chumley wrote: ↑
Apr 11 2018 8:00 am
So is he a hiker or just a new age proselyte who takes tourists off the red rock sidewalk as marketing to sell more books?
No, he didn't even mention the book during the day. I found the book later, by looking up the Institute's website online, and I thought it would be interesting, and maybe even interesting to other people on HAZ, in their quiet times.
The thing he seemed to want to persuade us of during the hike, imo, is that the Mogollon highlands region is unique, special, and deserving of study and protection, in large part because of the species diversity, and because it may provide a good place to study how species adapt to climate change (being a zone where climates contact each other). His organization is a new non-profit, and I'm sure they'd welcome new volunteers for their work and/or donors, but nothing like that was said during the day.
As to "is he a hiker" -- both Tom Fleischner and Ed Grumbine, the leaders of this hike, said they are lapsed certified Wilderness First Responders (a credential they would have needed only if they were leading hikes, I think), and they knew the character of every trail and hiking area I mentioned (e.g., Bear Mtn in Sedona, Lamarck Col, Evolution Valley, and Dusy and Humphreys Basins in the Sierra Nevada, the Waterpocket Fold in Utah). Tom recently retired from being on the faculty of Prescott College, in the interdisciplinary Environmental Studies Program, after 29 years. I got the impression that both Tom and Ed are experienced hikers -- but they're not doing the most strenuous kind of stuff any more, because they're older.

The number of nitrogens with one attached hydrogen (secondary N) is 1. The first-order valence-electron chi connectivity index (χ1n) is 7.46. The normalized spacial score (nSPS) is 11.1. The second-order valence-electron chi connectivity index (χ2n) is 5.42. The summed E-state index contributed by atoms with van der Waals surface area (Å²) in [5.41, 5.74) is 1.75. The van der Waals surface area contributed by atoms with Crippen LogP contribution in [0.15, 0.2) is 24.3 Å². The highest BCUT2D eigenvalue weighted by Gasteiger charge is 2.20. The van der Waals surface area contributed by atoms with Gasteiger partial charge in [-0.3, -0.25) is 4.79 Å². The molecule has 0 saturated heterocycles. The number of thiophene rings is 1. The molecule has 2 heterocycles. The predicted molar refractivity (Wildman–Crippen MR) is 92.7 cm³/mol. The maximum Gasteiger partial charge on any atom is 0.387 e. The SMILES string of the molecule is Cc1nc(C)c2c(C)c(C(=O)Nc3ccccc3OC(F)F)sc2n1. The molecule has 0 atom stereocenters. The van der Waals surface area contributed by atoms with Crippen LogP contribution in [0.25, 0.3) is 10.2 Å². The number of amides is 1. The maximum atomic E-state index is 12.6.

I didn't get a "new age" vibe from anything said during the day. No mentions of vortices (or is it vortexes), etc.